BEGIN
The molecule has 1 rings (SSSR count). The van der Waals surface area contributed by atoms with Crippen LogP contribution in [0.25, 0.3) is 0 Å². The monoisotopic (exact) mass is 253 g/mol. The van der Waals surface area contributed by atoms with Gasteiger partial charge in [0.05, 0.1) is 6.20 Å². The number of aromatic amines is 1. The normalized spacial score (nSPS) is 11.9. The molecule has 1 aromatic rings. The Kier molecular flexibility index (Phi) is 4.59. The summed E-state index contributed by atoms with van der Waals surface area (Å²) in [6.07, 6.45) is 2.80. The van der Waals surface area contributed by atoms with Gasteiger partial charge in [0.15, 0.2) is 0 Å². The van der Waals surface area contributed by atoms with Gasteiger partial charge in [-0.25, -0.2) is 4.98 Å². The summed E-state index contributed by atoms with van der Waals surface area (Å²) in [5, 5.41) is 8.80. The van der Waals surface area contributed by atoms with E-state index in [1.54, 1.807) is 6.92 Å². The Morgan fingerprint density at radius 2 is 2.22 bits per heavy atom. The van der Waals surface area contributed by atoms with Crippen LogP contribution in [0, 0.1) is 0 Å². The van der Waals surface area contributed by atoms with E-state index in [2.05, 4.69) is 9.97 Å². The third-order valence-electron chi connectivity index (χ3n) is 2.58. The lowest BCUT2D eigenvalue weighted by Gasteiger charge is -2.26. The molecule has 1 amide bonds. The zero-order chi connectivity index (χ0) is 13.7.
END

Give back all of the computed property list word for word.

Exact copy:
The molecule has 1 rings (SSSR count). The van der Waals surface area contributed by atoms with Crippen LogP contribution in [0.25, 0.3) is 0 Å². The monoisotopic (exact) mass is 253 g/mol. The van der Waals surface area contributed by atoms with Gasteiger partial charge in [0.05, 0.1) is 6.20 Å². The number of aromatic amines is 1. The normalized spacial score (nSPS) is 11.9. The molecule has 1 aromatic rings. The Kier molecular flexibility index (Phi) is 4.59. The summed E-state index contributed by atoms with van der Waals surface area (Å²) in [6.07, 6.45) is 2.80. The van der Waals surface area contributed by atoms with Gasteiger partial charge in [0.15, 0.2) is 0 Å². The van der Waals surface area contributed by atoms with Gasteiger partial charge in [-0.25, -0.2) is 4.98 Å². The summed E-state index contributed by atoms with van der Waals surface area (Å²) in [5, 5.41) is 8.80. The van der Waals surface area contributed by atoms with E-state index in [1.54, 1.807) is 6.92 Å². The Morgan fingerprint density at radius 2 is 2.22 bits per heavy atom. The van der Waals surface area contributed by atoms with Crippen LogP contribution in [0, 0.1) is 0 Å². The van der Waals surface area contributed by atoms with E-state index in [2.05, 4.69) is 9.97 Å². The third-order valence-electron chi connectivity index (χ3n) is 2.58. The lowest BCUT2D eigenvalue weighted by Gasteiger charge is -2.26. The molecule has 1 amide bonds. The zero-order chi connectivity index (χ0) is 13.7.